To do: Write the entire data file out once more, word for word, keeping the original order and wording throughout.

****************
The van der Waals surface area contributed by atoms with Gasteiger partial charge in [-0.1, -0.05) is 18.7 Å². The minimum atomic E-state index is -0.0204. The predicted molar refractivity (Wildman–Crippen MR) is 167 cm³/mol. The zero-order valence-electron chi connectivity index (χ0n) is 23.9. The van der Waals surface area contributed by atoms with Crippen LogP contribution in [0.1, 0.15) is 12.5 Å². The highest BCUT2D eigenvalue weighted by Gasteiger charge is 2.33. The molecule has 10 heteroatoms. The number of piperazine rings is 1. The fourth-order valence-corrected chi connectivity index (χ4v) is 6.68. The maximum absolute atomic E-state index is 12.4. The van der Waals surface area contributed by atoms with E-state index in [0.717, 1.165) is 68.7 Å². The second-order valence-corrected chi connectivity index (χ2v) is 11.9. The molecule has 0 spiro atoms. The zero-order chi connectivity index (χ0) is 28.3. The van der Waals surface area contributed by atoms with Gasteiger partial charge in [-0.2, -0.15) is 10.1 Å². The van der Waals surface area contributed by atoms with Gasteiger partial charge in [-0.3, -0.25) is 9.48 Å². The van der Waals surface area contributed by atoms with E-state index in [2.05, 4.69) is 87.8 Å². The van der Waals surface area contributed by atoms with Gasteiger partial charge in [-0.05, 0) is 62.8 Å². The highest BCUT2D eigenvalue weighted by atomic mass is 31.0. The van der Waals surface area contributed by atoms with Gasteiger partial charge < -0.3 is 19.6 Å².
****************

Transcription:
The van der Waals surface area contributed by atoms with Gasteiger partial charge in [-0.1, -0.05) is 18.7 Å². The minimum atomic E-state index is -0.0204. The predicted molar refractivity (Wildman–Crippen MR) is 167 cm³/mol. The zero-order valence-electron chi connectivity index (χ0n) is 23.9. The van der Waals surface area contributed by atoms with Crippen LogP contribution in [0.1, 0.15) is 12.5 Å². The highest BCUT2D eigenvalue weighted by Gasteiger charge is 2.33. The molecule has 10 heteroatoms. The number of piperazine rings is 1. The fourth-order valence-corrected chi connectivity index (χ4v) is 6.68. The maximum absolute atomic E-state index is 12.4. The van der Waals surface area contributed by atoms with E-state index in [0.717, 1.165) is 68.7 Å². The second-order valence-corrected chi connectivity index (χ2v) is 11.9. The molecule has 0 spiro atoms. The zero-order chi connectivity index (χ0) is 28.3. The van der Waals surface area contributed by atoms with Gasteiger partial charge in [-0.2, -0.15) is 10.1 Å². The van der Waals surface area contributed by atoms with Gasteiger partial charge in [-0.3, -0.25) is 9.48 Å². The van der Waals surface area contributed by atoms with E-state index in [2.05, 4.69) is 87.8 Å². The van der Waals surface area contributed by atoms with Gasteiger partial charge in [-0.05, 0) is 62.8 Å². The highest BCUT2D eigenvalue weighted by atomic mass is 31.0. The van der Waals surface area contributed by atoms with Gasteiger partial charge < -0.3 is 19.6 Å².